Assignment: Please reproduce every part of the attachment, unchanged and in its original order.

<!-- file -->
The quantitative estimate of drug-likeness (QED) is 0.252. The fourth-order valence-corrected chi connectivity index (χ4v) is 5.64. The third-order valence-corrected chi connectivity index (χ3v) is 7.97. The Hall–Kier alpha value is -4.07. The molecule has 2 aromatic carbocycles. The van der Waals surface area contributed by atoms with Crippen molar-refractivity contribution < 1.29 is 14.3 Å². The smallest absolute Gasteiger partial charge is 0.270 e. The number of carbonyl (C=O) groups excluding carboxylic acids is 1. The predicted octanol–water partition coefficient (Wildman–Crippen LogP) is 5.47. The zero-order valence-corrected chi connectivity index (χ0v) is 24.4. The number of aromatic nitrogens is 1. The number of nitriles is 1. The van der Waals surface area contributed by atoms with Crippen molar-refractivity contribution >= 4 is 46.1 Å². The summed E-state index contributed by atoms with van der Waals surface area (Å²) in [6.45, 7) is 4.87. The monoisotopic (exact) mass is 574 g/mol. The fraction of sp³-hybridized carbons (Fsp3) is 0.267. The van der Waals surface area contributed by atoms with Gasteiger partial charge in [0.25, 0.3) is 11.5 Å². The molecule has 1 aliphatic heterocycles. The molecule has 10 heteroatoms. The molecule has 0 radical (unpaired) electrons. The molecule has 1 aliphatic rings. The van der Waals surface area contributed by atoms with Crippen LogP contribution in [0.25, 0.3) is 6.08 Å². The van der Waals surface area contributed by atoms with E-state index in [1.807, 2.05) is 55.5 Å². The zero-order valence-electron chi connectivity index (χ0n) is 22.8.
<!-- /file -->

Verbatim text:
The quantitative estimate of drug-likeness (QED) is 0.252. The fourth-order valence-corrected chi connectivity index (χ4v) is 5.64. The third-order valence-corrected chi connectivity index (χ3v) is 7.97. The Hall–Kier alpha value is -4.07. The molecule has 2 aromatic carbocycles. The van der Waals surface area contributed by atoms with Crippen molar-refractivity contribution < 1.29 is 14.3 Å². The smallest absolute Gasteiger partial charge is 0.270 e. The number of carbonyl (C=O) groups excluding carboxylic acids is 1. The predicted octanol–water partition coefficient (Wildman–Crippen LogP) is 5.47. The zero-order valence-corrected chi connectivity index (χ0v) is 24.4. The number of aromatic nitrogens is 1. The number of nitriles is 1. The van der Waals surface area contributed by atoms with Crippen molar-refractivity contribution >= 4 is 46.1 Å². The summed E-state index contributed by atoms with van der Waals surface area (Å²) in [6.45, 7) is 4.87. The monoisotopic (exact) mass is 574 g/mol. The fraction of sp³-hybridized carbons (Fsp3) is 0.267. The van der Waals surface area contributed by atoms with Gasteiger partial charge in [0.25, 0.3) is 11.5 Å². The molecule has 1 aliphatic heterocycles. The molecule has 10 heteroatoms. The molecule has 0 radical (unpaired) electrons. The molecule has 1 aliphatic rings. The van der Waals surface area contributed by atoms with Crippen LogP contribution in [0.25, 0.3) is 6.08 Å². The van der Waals surface area contributed by atoms with E-state index in [1.807, 2.05) is 55.5 Å². The zero-order valence-electron chi connectivity index (χ0n) is 22.8.